There has been a shift in how young women see themselves. A friend of mine posted this on facebook last week:
“Brumberg is a historian who has looked at the diaries of young girls to see how the idea of self-improvement has changed over the years. She has found that, ‘Before World War I, girls rarely mentioned their bodies in terms of strategies for self-improvement or struggles for personal identity. Becoming a better person meant paying less attention to the self, giving more assistance to others, and putting more effort into instructive reading or lessons at school.’
This meant that when girls in the 19th century thought about ways to improve themselves they would focus on their internal character and how it was reflected in their outward behaviour. ‘In 1892, the personal agenda of an adolescent diarist read: “resolved not to talk about myself or my feelings. To think before speaking. To work seriously. To be self restrained in conversation and actions. Not to let my thoughts wander. To be dignified. Interest myself more in others’
A century later, Brumberg found that girls thought very differently about what bettering oneself meant. From one typical diary entry of contemporary girlhood Brumberg quotes ‘I will try to make myself better in any way I possibly can with the help of my budget and babysitting money. I will lose weight, get new lenses, already got new haircut, good makeup, new clothes and accessories’” (Natasha Walter’s ‘Living Dolls’ 2010 p65-66).
Pretty striking isn't it! I wonder if this is an example of what Cameron identifies as a societal shift from Virtues to Values (ch 5).
Values & Virtues both describe settled patterns of action and feeling. But while virtues are applicable to all, values are self-chosen by each individual person or organisation. Values can be great! Our schools have values like care, honesty, inclusion etc. But your values depend on you.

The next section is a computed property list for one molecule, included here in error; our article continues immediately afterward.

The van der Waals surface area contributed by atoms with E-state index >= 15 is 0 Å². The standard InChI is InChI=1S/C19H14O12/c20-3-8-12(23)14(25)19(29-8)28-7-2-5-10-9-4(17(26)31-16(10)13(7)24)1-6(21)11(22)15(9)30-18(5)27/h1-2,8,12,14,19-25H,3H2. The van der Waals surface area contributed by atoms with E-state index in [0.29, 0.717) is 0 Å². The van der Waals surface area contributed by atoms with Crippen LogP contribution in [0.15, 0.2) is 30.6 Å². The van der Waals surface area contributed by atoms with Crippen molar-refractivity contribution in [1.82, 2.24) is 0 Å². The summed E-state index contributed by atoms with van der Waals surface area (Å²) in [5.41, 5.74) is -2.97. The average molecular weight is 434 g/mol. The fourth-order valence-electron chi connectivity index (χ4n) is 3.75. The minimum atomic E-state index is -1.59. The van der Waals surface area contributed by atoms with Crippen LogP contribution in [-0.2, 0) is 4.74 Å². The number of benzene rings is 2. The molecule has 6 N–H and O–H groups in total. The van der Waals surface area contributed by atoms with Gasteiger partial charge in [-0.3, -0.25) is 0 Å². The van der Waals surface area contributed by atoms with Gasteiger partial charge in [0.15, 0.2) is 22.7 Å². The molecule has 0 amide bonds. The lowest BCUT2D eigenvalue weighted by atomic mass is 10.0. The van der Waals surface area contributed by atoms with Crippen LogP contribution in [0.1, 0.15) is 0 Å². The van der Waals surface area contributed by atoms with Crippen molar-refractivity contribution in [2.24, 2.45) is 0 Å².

Cameron is right in that we have a sense that some values seem more significant than others. Valuing ‘integrity’ seems weightier than valuing ‘playing tennis each Tuesday’. This points to the fact that something bigger is going on. Something ‘cosmic’. This cosmic ‘biggerness’ is better caught by the older concept of Virtues.
The last couple of weeks I’ve been trying to see the world in terms of virtues, rather than just values.
The key has been to see ‘virtuous’ not as a lady from the Victorian era with a high ruffled collar but as a ‘life springing from Jesus Christ’ (ch31 p 197). And, one might add, life fueled by the Spirit.
So, when I’m hunting for the Virtuous woman – I’m looking for a woman who vibrantly loves Jesus & his kingdom and whose patterns of acting and feeling flow out of that.
In putting on my virtue-coloured glasses I’ve noticed two things:
1) It’s made me keener to look for examples of virtuous people. I’ve been looking at my friends & family around me (hopefully not too stalker-ish) and thinking through what virtues they shine in. It’s been a great exercise – I’d recommend it! It’s made me value these people more and also given me examples to follow. Some virtues you have to see to know what they’re really like.
2) It’s also made me think differently about myself & my walk with God. It’s shifted me from focusing on particular things I do wrong to a broader notion of who I want to be. I am going to make mistakes but that’s ok – I’m looking to have settled patterns of acting and feeling which spring from who I am in Christ. I not only want to stop gossiping. I want to be a gracious woman and love building others up.
About this month's contributor, Annabel Nixey
I'm a Sydney-bred, Canberra-newbie who's still getting used to the idea of four distinct seasons (yes, in winter it is chilly!). My favourite genres are… for movies - period dramas, for books - biographies and for coffee - tea. I love trying new recipes and the occasional crafty exploit.